Celiac Disease – Cannabis THC : CBD Ratios

Celiac Disease Research Dashboard

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Primary Studies

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Related Studies

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Total Studies

Clinical Studies

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Double-blind human trials

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Clinical human trials

Pre-Clinical Studies

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Meta-analyses/Reviews

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Animal studies

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Laboratory studies

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CannaKeys has 2 studies associated with Celiac Disease.

Here is a small sampling of Celiac Disease studies by title:


Components of the Celiac Disease Research Dashboard

  • Dosing information available for Celiac Disease
  • Chemotype guidance for treating Celiac Disease with cannabis
  • Synopsis of cannabis research for Celiac Disease
  • Individual study details for Celiac Disease

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Overview - Celiac Disease

Description of Celiac Disease

Celiac disease is a chronic auto-immune condition that affects the small intestines. The condition is associated with an imbalance in the microbiome. The cause is hypothesized to be an intolerance to gluten and indeed many patients report relief from using a gluten free diet. However, alternatively other causative considerations include the involvement of glyphosate, the active ingredient in Roundup which is thought to interfere with enzymatic pathways (P450) needed to break down environmental toxins.

Disease Classification

Condition: Celiac Disease
Disease Family: Autoimmune Disorder
Organ System: Digestive System
ICD-10 Chapter: Diseases of the Digestive System
ICD-10 Code: K90.0

Celiac Disease Symptoms:

Abdominal discomfort (e.g. diarrhea, constipation, bloating, flatulence, heartburn), symptom worsen with intake of gluten rich foods, weight loss, anemia (from iron deficiency), depression, generalized weakness, headache, joint pain, loss of bone density (including teeth), skin rash (similar to herpetic blister formation)

Also known as:

Celiac gluten-sensitive enteropathy, celiac sprue, sprue

Drug Interactions

THC Interaction with Pharmaceutical Drugs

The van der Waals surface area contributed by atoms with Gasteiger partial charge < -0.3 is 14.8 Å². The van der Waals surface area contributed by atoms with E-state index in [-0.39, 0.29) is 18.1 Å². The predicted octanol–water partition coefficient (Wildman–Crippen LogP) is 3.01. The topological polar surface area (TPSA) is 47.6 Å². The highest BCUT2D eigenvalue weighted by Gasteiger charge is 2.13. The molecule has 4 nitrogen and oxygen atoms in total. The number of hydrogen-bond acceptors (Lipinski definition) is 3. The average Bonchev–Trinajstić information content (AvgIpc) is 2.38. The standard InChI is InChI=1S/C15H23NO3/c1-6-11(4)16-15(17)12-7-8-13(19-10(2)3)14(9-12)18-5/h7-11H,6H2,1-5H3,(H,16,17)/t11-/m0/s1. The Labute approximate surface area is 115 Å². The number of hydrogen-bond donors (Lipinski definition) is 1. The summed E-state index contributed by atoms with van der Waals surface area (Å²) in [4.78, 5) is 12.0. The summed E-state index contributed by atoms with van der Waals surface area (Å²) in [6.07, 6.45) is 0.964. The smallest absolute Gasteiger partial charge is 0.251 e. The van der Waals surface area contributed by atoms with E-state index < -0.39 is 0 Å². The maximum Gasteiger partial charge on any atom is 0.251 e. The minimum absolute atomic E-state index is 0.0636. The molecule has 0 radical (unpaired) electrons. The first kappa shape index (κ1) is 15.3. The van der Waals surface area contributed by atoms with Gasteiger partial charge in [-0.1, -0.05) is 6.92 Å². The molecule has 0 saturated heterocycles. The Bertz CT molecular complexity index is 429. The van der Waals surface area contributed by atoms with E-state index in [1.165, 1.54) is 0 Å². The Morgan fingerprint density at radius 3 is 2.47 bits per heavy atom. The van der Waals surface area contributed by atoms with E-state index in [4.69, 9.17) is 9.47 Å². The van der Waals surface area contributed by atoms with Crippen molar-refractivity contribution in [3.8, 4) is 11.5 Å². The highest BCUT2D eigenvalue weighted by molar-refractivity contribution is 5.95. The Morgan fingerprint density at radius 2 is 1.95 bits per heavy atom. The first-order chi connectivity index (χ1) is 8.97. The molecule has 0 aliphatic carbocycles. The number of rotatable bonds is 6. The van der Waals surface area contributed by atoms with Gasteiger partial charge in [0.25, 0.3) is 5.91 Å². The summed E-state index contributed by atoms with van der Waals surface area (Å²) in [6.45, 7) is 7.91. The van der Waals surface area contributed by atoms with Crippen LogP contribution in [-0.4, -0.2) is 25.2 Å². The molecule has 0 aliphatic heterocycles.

• THC can enhance the effects of drugs that cause sedation and depress the central nervous system, such as benzodiazepines, barbiturates, and alcohol, for example. 
  • THC is metabolized by and an inhibitor of a number of enzymatic liver pathways referred to as cytochrome P450. There are more than 50 enzymes belonging to this enzyme family, a number of which are responsible for the breakdown of common drugs such as antidepressants (e.g. amitriptyline, doxepine, fluvoxamine), antipsychotics (haloperidol, clozapine, stelazine), or beta-blockers (propranolol, theophylline, warfarin).  Thus patients taking these classes of medication may find that THC increases the concentration and effects of these drugs as well as the duration of their effects.
  • Clinical observation suggests no likely interactions with other pharmaceuticals at a total daily dose of up to 20mg THC.

CBD Interaction with Pharmaceutical Drugs

  • CBD may alter action on metabolic enzymes (certain drug-transport mechanisms), and as such may alter interactions with other drugs, some of which may produce therapeutic or adverse effects. For instance, CBD interacts with the enzyme cytochrome P450 3A4 and cytochrome P450 2C19, increasing the bioavailability of anti-epileptic drugs such as clobazam (a benzodiazepine). This makes it possible to achieve the same results at significantly lower dosages, reducing treatment costs and risks of adverse effects. 
  • Groups of drugs affected include: anti-epileptic drugs, psychiatric drugs, and drugs affecting metabolic enzymes, for example.
  • Clinical observations suggest no likely interactions with other pharmaceuticals at a total daily dose of up to 100mg CBD

Dosing Considerations

THC Dosage Considerations

  • THC micro dose:  0.1 mg to 0.4 mg (0.001mg/kg to 0.005mg/kg)
  • THC low dose:  0.5 mg to 5 mg (0.006mg/kg to 0.06mg/kg)
  • THC medium dose:  6 mg to 20 mg (0.08mg/kg to 0.27mg/kg)
  • THC high dose:  21 mg to 50+ mg (0.28mg/kg to 0.67mg/kg)
Formula for converting a set dose into mg/kg considerations: mg ÷ kg = mg/kg
(sample conversion calculated on a person weighing 75kg)

CBD Dosage Considerations

  • CBD low dose:  0.4 mg to 19 mg (0.005mg/kg to 0.25mg/kg)
  • CBD medium dose: 20 mg to 99 mg (0.26mg/kg to 1.32mg/kg)
  • CBD high dose:  100 mg to 800+ mg (1.33mg/kg to 10.7mg/kg)
  • (upper limits tested ~1,500mg)
Formula for converting a set dose into mg/kg considerations: mg ÷ kg = mg/kg
(sample conversion calculated on a person weighing 75kg)
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Disclaimers: Information on this site is provided for informational purposes only and is not meant to substitute for the advice provided by your own physician or other medical professional. You should not use the information contained herein for diagnosing a health problem or disease. If using a product, you should read carefully all product packaging. If you have or suspect that you have a medical problem, promptly contact your health care provider.

Information on this site is based on scientific studies (human, animal, or in vitro), clinical experience, or traditional usage as cited in each article. The results reported may not necessarily occur in all individuals. For many of the conditions discussed, treatment with prescription or over-the-counter medication is also available. Consult your physician, nutritionally oriented health care practitioner, and/or pharmacist for any health problem and before using any supplements or before making any changes in prescribed medications.